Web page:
Atom-probe tomography (APT) is a powerful analytical technique for determining the chemistry on a sub-nanometer to nanometer length scale. It offers 3-D imaging and chemical composition measurements at the atomic scale (0.1–0.3 nm spatial resolution in depth, 0.3–0.5 nm laterally).32–34 This capability has led to the study of a wide range of materials on the sub-nanometer to nanometer length scale for a broad range of physical problems; for example, studies of alloys and superalloys,35,36 nanowires,37 nanoparticles,38 transistors,39 powders,40 and even metallic thin films and electrodeposits.41–44

APT has also been utilized for studying biomineralization. For example, Gordon et al. demonstrated that APT is well-suited for distinguishing between geological fluorapatite and synthetic single crystals of fluorapatite, chlorapatite and HAp, based on their spectrometric fingerprint.45 This fingerprint and the formation of molecular ions during field evaporation are explained based on the chemistry of the apatite channel ion. Using the synthetic apatites as references, dentin and cortical bone were analyzed as examples of structurally and chemically complex biological nanocomposites. Finally, APT was shown to capture the fibrous nature of the collagenous organic matrix in dentin and to aid in characterizing interfaces. Gordon and Joester utilized APT to reveal 3-D chemical maps of organic fibers in the surrounding nano-crystalline magnetite (Fe3O4) mineral in chiton teeth.46 In another study, Karlsson et al. studied bone integration on titanium dental implants and found high concentrations of calcium on the titanium implant after four weeks of healing.47

While the fields of CaP and ED of metal coatings have been studied, to the best of our knowledge, the ED of CaP ceramics has heretofore not been analyzed by APT. Since ED CaP is already clinically applied on orthopaedic and dental implants, the study of CaP coatings by APT can provide invaluable information on the initial processes; for example, nucleation, precursor phases and adhesion between the ED coating and the implant surface. Such studies may contribute to a better understanding of the more complex processes of biomineralization in vivo.

2. Experimental

2.1 Specimen preparation

Uncoated atom-probe tomographic specimens were first prepared by electropolishing gold wires, using a custom-made electropolishing tool and following a procedure similar to that described by Stoffers et al.48 Briefly, ∼15 mm long pieces of gold wire (0.2 mm in diameter) were cut and attached to a copper stub, which was affixed to a manual xyz positioning stage. A platinum ring electrode surrounded the nanotip in a cuvette cell containing 3 mL of 50[thin space (1/6-em)]:[thin space (1/6-em)]50 HCl[thin space (1/6-em)]:[thin space (1/6-em)]ethanol. A DC power supply was used to apply pulsed voltages varying between 2 and 8 V at room temperature, thus creating a sharp nanotip by means of local necking of the gold wire. The nanotips were further sharpened using dual-beam focused ion-beam (FIB, Helios Nanolab, FEI Co.) microscopy. Electrodeposition was performed in a three-electrode cell containing the sharpened gold wire as a working electrode (cathode), a platinum mesh as a counter electrode, and a Ag/AgCl (1 M KCl) electrode as a reference electrode. The electrolyte solution consisted of 0.61 mM Ca(NO3)2 and 0.36 mM NH4H2PO4 at pH 7.4 (non-buffered) and 37 °C. Electrodeposition was performed at −1.4 V for 1 minute.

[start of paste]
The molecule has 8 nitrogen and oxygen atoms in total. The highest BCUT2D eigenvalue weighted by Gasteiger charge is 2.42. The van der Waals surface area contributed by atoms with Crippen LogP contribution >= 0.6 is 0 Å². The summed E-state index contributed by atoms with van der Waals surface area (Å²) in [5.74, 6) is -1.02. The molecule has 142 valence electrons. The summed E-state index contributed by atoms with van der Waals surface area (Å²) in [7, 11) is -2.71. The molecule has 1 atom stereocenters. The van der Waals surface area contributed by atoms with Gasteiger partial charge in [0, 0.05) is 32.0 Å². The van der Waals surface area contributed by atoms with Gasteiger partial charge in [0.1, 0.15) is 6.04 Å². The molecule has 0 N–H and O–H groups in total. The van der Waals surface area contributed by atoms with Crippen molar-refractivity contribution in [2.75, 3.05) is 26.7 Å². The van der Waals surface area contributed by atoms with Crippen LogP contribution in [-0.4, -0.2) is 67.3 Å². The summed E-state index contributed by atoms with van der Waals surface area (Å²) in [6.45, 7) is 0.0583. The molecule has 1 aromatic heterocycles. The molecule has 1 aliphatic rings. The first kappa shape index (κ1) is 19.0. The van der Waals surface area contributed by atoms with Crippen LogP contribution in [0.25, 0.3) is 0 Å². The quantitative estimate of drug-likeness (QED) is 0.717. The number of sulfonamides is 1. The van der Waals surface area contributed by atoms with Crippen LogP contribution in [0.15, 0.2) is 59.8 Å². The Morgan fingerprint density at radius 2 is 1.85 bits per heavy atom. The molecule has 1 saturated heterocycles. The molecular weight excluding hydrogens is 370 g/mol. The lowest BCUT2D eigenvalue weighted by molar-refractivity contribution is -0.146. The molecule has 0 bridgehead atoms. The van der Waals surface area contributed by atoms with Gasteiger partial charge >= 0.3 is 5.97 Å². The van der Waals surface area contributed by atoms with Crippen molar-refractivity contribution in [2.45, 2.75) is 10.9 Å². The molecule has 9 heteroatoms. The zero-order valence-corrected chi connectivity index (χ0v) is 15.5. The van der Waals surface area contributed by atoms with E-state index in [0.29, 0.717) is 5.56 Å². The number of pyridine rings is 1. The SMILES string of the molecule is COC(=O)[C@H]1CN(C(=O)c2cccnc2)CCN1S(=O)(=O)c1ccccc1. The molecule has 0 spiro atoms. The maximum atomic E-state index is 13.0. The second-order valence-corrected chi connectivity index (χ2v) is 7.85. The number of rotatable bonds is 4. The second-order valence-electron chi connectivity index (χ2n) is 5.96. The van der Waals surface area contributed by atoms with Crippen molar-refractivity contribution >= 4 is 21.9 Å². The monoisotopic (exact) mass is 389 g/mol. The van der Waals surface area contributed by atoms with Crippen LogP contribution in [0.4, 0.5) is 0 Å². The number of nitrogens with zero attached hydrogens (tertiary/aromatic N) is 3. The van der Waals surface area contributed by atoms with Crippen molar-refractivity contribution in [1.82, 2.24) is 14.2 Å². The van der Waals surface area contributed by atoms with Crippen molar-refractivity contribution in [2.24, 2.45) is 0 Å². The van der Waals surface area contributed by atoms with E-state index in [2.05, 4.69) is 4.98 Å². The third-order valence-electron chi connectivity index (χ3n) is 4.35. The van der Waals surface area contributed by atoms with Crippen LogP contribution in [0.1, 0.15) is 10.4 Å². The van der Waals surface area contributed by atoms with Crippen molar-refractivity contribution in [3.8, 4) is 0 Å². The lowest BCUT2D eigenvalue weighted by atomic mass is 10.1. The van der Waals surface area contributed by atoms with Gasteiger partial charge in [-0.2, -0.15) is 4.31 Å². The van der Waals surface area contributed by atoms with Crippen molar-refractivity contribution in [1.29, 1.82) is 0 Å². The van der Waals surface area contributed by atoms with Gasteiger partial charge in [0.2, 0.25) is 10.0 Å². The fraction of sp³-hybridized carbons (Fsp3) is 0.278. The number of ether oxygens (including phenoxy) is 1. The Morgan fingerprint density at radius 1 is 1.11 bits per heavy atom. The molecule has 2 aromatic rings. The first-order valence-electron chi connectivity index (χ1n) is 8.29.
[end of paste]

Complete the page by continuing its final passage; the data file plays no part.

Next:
2.2 APT analyses

The process of sample preparation by dual-beam FIB for APT characterization is displayed in Fig. S1 (ESI). Nanotip specimens were then dissected atom-by-atom and atomic plane-by-plane utilizing a LEAP tomograph (LEAP4000X-Si, Cameca, Madison, WI, USA) at the Northwestern University Center for Atom-Probe Tomography (NUCAPT) to measure the chemical compositions of APT nanotip samples. Picosecond pulses of ultraviolet laser light (wavelength ∼355 nm) were applied to evaporate individual atoms from APT nanotips at a pulse repetition rate of 200 kHz, a laser energy of 150 pJ per pulse, an average detection rate of 0.01 ions per pulse, and a nanotip temperature of 40 K. The nanotips were maintained at a positive potential, while the evaporation of ions was triggered by the picosecond UV laser pulses. The chemical composition of the electrodeposited CaP on Au was measured by time-of-flight (TOF) mass-to-charge-state ratio spectra. The detection efficiency of the multichannel plate (MCP) detector is 50–60%, and is the same for all elements. Data analyses were performed on the 3-D reconstructions of specimens, utilizing the program IVAS 3.6.8 (Cameca). Each mass spectrum of possible ions was examined carefully, taking into consideration the bath composition and previous publications in the field.

2.3 Transmission electron microscopy (TEM)

Evaporated gold samples were electrodeposited with CaP for 2 h. The samples were then placed in the dual-beam FIB microscope, for lift-out. The CaP layer was covered by an ∼200 nm thick platinum overlayer to protect the top surface. A 20 × 5 μm2 sample was ion-milled out and transferred to the Cu grid, utilizing an Omniprobe. The sample was thinned using a dual-beam FIB microscope, employing Ga+ ion-sputtering, utilizing a final energy of 2 kV at 24 pA (sample preparation is described in ESI Fig. S2). A JEOL 2100F microscope operating at 200 kV and CrystalMaker™ software package for indexing of SAED patterns were used.49

3. Results and discussion